Tuesday, February 2, 2010

Book Review #2: Market Farming Success by Lynn Byczynski

Right now, I'm taking a Market Gardener Training Program through the OSU Extension office. Our first textbook is "Market Farming Success" by Lynn Byczynski. After reading the book at a rapid pace akin to a crack binge, I let my thoughts stew a bit. It's been several days now, and I simply love this book.

First, the book is extremely thorough taking the reader through site selection, crop selection, season extension, watering, marketing, etc. Being extremely thorough however, Lynn still knows how to show restraint and resource out the details of this book that would make it cumbersome. For example, Lynn goes to great lengths to extol the virtues of hoophouses, and then provides a website with all the necessary schematics to build a hoophouse. This allows the reader/farmer to focus where the reader/farmer wants to focus. If you can't tell through this example, I'm very interested in hoophouses.

Second, I love the real life examples and stories. These tales come early (like page 1)in the book with profiles of market gardeners along with their respective salaries and acreage. I feel this initial detail is critical because it basically sets the stage for the reader to decide if they want to continue reading the book. Apparently, the micro-farmer can net anywhere between $15K and $50K on acreage of 3.5 acres. That's enough for a house payment in Cleveland.

Third, the book fills in gaps that I personally needed filled in. I know I'm able-bodied, but I still didn't know what kind of acreage standard one person could realistically work without hired help or major agriculture machines. It turns out on average one person is able to work approximately one acre. Another example: I know I'll be needing insurance in the future, but exactly kinds, types, and amounts I wasn't so sure of. Of course, Lynn fills this void and for about $300 a year I can be relatively secure.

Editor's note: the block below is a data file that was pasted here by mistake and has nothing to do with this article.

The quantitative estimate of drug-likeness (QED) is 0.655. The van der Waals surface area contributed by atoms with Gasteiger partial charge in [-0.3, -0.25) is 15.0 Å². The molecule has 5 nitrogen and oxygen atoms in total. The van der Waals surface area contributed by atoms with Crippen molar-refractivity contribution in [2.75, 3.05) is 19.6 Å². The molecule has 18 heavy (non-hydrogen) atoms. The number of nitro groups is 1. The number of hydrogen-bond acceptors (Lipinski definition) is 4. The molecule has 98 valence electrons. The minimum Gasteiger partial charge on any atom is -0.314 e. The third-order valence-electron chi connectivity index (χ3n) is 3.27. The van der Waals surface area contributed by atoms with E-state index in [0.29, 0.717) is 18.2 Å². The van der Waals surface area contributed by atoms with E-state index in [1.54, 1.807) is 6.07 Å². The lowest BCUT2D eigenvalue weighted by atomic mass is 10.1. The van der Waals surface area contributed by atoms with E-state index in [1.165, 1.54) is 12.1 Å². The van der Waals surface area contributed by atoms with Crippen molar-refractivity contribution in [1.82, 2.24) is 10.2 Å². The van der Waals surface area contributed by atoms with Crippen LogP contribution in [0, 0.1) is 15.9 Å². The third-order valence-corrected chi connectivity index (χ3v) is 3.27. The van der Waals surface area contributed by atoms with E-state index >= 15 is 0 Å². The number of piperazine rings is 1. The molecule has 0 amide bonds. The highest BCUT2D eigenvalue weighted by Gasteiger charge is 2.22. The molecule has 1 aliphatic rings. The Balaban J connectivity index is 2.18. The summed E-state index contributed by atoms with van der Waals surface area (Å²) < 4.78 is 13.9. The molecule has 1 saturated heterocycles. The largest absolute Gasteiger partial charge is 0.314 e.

If I had to gripe, what would be my gripe? My biggest gripe is that the book is written in 2006-the golden years when everyone's houses were ratcheting up 20%-30% gains and $150 jeans seemed kind of reasonable. However, local food movements have appeared to have gotten stronger, especially here in NE Ohio. So my gripe is more of a concern to consider when planning and budgeting future realistic income.

I totally recommend this book for anyone who wants to start a market garden or farm, or anyone who is at all interested in the aesthetics of the local foods movement.

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